“The Perfect Pass: American Genius and the Reinvention of Football” by S.W. Gwynne
Football (American), college, coaching, history, biography, Kentucky
September 20, 2016
5 of 5 stars (outstanding)
No matter what level of football a fan follows, it has become very clear that the forward pass is now an integral part of the game. To many, this has made the game more exciting and to others, it simply brings more variation to the offense than the smash-mouth type of game that was espoused by coaches and players alike for the first several decades the game was played.
However, it wasn’t an easy time to get the game to where it is today as many who wanted to make passing a bigger part of the game were rebuffed time and time again. One of those coaches who saw the benefits of a pass-first offense was Hal Mumme, a college football coach whose life was pretty much like any other coach – always working, wondering when the next pink slip would come and trying to convince players and athletic directors that this way would work.
Mumme’s offense, dubbed the “Air Raid”, was given the opportunity to be put into effect at a tiny school in the Midwest, Iowa Wesleyan, that had been a losing program for years. Along with assistant coach Mike Leach (who developed his own air game and is the subject of the excellent first chapter of the book), Mumme turned the program around and not only brought winning football to the campus, but an entire new atmosphere.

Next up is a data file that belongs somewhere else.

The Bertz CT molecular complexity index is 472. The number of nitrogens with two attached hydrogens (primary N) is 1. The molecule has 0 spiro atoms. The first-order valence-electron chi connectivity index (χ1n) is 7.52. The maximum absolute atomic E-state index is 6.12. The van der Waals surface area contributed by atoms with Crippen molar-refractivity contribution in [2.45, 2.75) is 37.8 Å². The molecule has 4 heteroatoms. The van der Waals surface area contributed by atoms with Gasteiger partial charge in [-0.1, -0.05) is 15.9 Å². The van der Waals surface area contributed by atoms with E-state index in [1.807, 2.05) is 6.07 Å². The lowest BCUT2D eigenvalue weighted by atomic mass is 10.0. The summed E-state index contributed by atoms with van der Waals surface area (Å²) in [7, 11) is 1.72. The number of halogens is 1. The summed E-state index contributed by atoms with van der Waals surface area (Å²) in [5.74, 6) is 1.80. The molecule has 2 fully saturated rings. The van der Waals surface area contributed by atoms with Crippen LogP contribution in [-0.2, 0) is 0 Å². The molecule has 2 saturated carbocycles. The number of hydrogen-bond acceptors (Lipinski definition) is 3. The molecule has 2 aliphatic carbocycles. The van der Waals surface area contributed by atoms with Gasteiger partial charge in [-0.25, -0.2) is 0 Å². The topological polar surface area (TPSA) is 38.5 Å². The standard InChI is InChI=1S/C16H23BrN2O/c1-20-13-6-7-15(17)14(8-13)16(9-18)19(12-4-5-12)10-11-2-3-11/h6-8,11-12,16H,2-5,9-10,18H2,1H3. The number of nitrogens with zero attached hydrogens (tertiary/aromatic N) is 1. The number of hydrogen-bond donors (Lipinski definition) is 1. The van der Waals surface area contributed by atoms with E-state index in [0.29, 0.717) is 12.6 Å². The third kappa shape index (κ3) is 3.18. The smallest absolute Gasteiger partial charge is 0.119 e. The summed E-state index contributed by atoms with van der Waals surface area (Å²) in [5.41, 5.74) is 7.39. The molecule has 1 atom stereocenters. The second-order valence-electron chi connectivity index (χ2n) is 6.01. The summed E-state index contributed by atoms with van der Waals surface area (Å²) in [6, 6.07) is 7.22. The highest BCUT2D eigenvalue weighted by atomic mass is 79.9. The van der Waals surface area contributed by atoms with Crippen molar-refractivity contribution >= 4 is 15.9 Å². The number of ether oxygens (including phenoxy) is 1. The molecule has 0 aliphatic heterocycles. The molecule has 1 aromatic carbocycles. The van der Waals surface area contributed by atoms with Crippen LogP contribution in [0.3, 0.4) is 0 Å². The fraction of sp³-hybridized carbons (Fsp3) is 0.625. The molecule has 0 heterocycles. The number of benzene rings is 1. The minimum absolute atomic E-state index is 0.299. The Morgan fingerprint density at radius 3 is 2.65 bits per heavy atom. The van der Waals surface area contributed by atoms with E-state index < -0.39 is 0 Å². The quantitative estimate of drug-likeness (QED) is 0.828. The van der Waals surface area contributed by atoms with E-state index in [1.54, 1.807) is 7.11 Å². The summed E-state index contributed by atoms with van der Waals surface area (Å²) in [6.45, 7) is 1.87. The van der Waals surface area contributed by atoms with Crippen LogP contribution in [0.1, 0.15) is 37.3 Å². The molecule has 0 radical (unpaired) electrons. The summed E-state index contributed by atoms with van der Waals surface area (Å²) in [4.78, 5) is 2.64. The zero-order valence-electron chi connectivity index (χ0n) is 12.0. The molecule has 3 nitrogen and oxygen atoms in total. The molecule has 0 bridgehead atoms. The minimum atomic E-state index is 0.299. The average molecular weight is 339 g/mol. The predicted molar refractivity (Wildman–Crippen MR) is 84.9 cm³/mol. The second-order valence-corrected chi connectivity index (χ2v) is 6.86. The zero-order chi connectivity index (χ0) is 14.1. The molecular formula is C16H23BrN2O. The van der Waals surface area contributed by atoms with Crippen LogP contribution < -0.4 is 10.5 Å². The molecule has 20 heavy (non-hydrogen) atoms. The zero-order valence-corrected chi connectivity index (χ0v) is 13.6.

It is here where there is some fuzziness in the book, as Gwynne never gives a reason as to why Mumme was asked to leave Iowa Wesleyan, but that doesn’t stop him. Eventually landing in Kentucky, Mumme does the same thing to a football program at a basketball-first university. The Air Raid becomes a hit in Lexington, enough so that the Wildcats did the unthinkable at the time – they defeated the Alabama Crimson Tide.
Equal parts biography and history, “The Perfect Pass” is a terrific book that all football fans should read to gain a better understanding of the history of the forward pass in the game and how the innovation of one relatively obscure coach help change the game for good.
I wish to thank Scribner for providing a copy of the book via NetGalley in exchange for an honest review.
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